NYC schools ban use of Illuminate Education products after massive data breach

Fatima Fokina

The New York City Department of Education is calling it quits with a software company whose data breach has impacted at least 820,000 public school students.

School principals on Tuesday were asked to cease using any Illuminate Education products and services at the end of this school year, according to a memo obtained by The Post.

The third-party vendor — which offers popular grades, attendance and messaging platforms — is widely used by schools across the five boroughs.

First Deputy Chancellor Dan Weisberg told administrators the DOE had been “investigating and gathering more information to understand how the incident happened and whether we can continue to use Illuminate’s products and services.”

Education officials made the final call to cease using the products based on that investigation, they said.

“We do not take this step lightly because we understand that this is going to create some disruption and challenge for some schools and families,” Weisberg wrote, “and I want to be clear: DOE made this decision after extensive investigation and deliberation, and based on our deep commitment to protecting the privacy of our families and students.”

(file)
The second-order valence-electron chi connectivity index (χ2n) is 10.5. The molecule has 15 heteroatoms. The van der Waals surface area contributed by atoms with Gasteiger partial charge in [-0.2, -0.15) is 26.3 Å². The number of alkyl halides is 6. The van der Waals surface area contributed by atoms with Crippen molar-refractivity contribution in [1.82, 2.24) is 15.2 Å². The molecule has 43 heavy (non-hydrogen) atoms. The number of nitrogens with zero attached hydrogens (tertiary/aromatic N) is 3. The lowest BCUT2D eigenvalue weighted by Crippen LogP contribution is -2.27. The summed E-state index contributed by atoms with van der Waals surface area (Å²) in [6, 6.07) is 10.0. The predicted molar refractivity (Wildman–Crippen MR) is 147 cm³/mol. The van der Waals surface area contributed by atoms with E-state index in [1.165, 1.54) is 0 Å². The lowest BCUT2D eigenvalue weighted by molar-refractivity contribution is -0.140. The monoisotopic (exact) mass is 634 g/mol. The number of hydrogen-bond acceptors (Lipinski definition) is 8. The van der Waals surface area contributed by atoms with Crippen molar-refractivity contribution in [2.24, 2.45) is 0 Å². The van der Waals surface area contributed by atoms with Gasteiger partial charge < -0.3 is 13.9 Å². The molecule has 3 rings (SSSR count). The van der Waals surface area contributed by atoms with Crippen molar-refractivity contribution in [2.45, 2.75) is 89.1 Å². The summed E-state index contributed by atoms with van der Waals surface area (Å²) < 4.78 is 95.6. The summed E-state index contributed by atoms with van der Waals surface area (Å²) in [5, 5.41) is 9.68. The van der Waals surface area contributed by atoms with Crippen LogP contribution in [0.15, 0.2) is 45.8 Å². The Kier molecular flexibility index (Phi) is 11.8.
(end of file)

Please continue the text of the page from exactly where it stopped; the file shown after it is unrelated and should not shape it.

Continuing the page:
Illuminate hackers were able to gain access to students’ names, birthdays, ethnicities and more.
Michael Loccisano/Getty Images

News of a possible privacy breach first broke when three Illuminate products widely used in New York City public schools — Skedula, Pupil Path and IO Classroom — went dark in January.

The public was first made aware of the massive data breach in March, when education sources said schools could continue using the company’s services until the end of the year before re-evaluating its contracts going forward.

Hackers were able to gain access to students’ names, birthdays and ethnicities, as well as their English-learner, disability and free-lunch statuses, sources said at the time.

Students sit at desks with computers.
The DOE is investigating the breach and will decide whether to cease using the products based off the findings.
Angel Chevrestt

Approximately 2 million New York State students had been impacted by the incident as of early May, according to state data — including charter school students.

This spring, the DOE introduced its own alternative to the Illuminate products, and told school leaders it could develop a list of approved vendors with the goal of having those available by early summer, education officials said.

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